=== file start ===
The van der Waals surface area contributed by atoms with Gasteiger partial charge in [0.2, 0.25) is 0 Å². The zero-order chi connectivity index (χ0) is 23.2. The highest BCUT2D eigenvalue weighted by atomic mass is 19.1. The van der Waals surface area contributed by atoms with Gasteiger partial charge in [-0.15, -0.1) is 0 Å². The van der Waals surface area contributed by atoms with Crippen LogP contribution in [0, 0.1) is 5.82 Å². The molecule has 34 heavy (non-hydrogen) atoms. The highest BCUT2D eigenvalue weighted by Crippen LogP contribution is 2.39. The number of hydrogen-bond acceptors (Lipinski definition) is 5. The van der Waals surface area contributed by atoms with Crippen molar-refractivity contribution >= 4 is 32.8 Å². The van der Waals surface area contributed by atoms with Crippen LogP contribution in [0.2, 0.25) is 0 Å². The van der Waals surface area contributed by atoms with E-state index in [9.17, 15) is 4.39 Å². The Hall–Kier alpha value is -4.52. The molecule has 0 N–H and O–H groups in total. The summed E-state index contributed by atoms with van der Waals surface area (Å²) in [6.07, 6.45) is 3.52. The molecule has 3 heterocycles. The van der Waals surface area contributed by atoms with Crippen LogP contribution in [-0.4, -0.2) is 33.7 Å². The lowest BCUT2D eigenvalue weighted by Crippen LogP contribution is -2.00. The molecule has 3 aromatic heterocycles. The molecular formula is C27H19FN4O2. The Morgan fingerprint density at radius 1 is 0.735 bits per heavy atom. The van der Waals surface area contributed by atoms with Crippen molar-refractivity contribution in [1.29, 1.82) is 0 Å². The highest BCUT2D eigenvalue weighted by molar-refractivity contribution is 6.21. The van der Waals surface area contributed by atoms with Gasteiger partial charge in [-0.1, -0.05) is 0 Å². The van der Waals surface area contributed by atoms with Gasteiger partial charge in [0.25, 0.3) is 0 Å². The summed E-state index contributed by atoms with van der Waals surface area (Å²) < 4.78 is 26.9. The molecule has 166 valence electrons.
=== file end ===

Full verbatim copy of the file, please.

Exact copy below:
The van der Waals surface area contributed by atoms with Gasteiger partial charge in [0.2, 0.25) is 0 Å². The zero-order chi connectivity index (χ0) is 23.2. The highest BCUT2D eigenvalue weighted by atomic mass is 19.1. The van der Waals surface area contributed by atoms with Gasteiger partial charge in [-0.15, -0.1) is 0 Å². The van der Waals surface area contributed by atoms with Crippen LogP contribution in [0, 0.1) is 5.82 Å². The molecule has 34 heavy (non-hydrogen) atoms. The highest BCUT2D eigenvalue weighted by Crippen LogP contribution is 2.39. The number of hydrogen-bond acceptors (Lipinski definition) is 5. The van der Waals surface area contributed by atoms with Crippen molar-refractivity contribution >= 4 is 32.8 Å². The van der Waals surface area contributed by atoms with Crippen LogP contribution in [0.2, 0.25) is 0 Å². The van der Waals surface area contributed by atoms with E-state index in [9.17, 15) is 4.39 Å². The Hall–Kier alpha value is -4.52. The molecule has 0 N–H and O–H groups in total. The summed E-state index contributed by atoms with van der Waals surface area (Å²) in [6.07, 6.45) is 3.52. The molecule has 3 heterocycles. The van der Waals surface area contributed by atoms with Crippen LogP contribution in [-0.4, -0.2) is 33.7 Å². The lowest BCUT2D eigenvalue weighted by Crippen LogP contribution is -2.00. The molecule has 3 aromatic heterocycles. The molecular formula is C27H19FN4O2. The Morgan fingerprint density at radius 1 is 0.735 bits per heavy atom. The van der Waals surface area contributed by atoms with Crippen molar-refractivity contribution in [1.29, 1.82) is 0 Å². The highest BCUT2D eigenvalue weighted by molar-refractivity contribution is 6.21. The van der Waals surface area contributed by atoms with Gasteiger partial charge in [-0.1, -0.05) is 0 Å². The van der Waals surface area contributed by atoms with Gasteiger partial charge in [0.25, 0.3) is 0 Å². The summed E-state index contributed by atoms with van der Waals surface area (Å²) < 4.78 is 26.9. The molecule has 166 valence electrons.